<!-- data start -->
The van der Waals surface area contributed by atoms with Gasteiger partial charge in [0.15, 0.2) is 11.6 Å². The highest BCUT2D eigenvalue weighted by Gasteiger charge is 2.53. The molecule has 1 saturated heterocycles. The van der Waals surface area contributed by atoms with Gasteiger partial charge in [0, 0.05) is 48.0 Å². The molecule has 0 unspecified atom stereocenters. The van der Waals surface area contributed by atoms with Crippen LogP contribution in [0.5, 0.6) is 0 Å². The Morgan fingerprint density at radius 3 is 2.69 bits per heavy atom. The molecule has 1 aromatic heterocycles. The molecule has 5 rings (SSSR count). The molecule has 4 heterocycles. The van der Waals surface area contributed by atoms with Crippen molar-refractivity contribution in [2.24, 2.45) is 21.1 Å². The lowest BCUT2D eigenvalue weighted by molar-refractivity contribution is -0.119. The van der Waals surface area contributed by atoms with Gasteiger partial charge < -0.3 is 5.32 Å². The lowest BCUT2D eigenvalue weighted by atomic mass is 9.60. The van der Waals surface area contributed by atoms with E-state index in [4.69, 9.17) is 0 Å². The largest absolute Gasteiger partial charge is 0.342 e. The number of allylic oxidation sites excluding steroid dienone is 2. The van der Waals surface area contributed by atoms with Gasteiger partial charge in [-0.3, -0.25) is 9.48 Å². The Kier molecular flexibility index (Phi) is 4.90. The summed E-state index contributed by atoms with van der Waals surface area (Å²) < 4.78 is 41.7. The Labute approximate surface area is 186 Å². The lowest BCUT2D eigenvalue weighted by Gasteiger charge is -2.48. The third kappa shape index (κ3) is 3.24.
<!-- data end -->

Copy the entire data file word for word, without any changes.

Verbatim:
The van der Waals surface area contributed by atoms with Gasteiger partial charge in [0.15, 0.2) is 11.6 Å². The highest BCUT2D eigenvalue weighted by Gasteiger charge is 2.53. The molecule has 1 saturated heterocycles. The van der Waals surface area contributed by atoms with Gasteiger partial charge in [0, 0.05) is 48.0 Å². The molecule has 0 unspecified atom stereocenters. The van der Waals surface area contributed by atoms with Crippen LogP contribution in [0.5, 0.6) is 0 Å². The Morgan fingerprint density at radius 3 is 2.69 bits per heavy atom. The molecule has 1 aromatic heterocycles. The molecule has 5 rings (SSSR count). The molecule has 4 heterocycles. The van der Waals surface area contributed by atoms with Crippen molar-refractivity contribution in [2.24, 2.45) is 21.1 Å². The lowest BCUT2D eigenvalue weighted by molar-refractivity contribution is -0.119. The van der Waals surface area contributed by atoms with Gasteiger partial charge < -0.3 is 5.32 Å². The lowest BCUT2D eigenvalue weighted by atomic mass is 9.60. The van der Waals surface area contributed by atoms with E-state index in [4.69, 9.17) is 0 Å². The largest absolute Gasteiger partial charge is 0.342 e. The number of allylic oxidation sites excluding steroid dienone is 2. The van der Waals surface area contributed by atoms with Gasteiger partial charge in [-0.3, -0.25) is 9.48 Å². The Kier molecular flexibility index (Phi) is 4.90. The summed E-state index contributed by atoms with van der Waals surface area (Å²) < 4.78 is 41.7. The Labute approximate surface area is 186 Å². The lowest BCUT2D eigenvalue weighted by Gasteiger charge is -2.48. The third kappa shape index (κ3) is 3.24.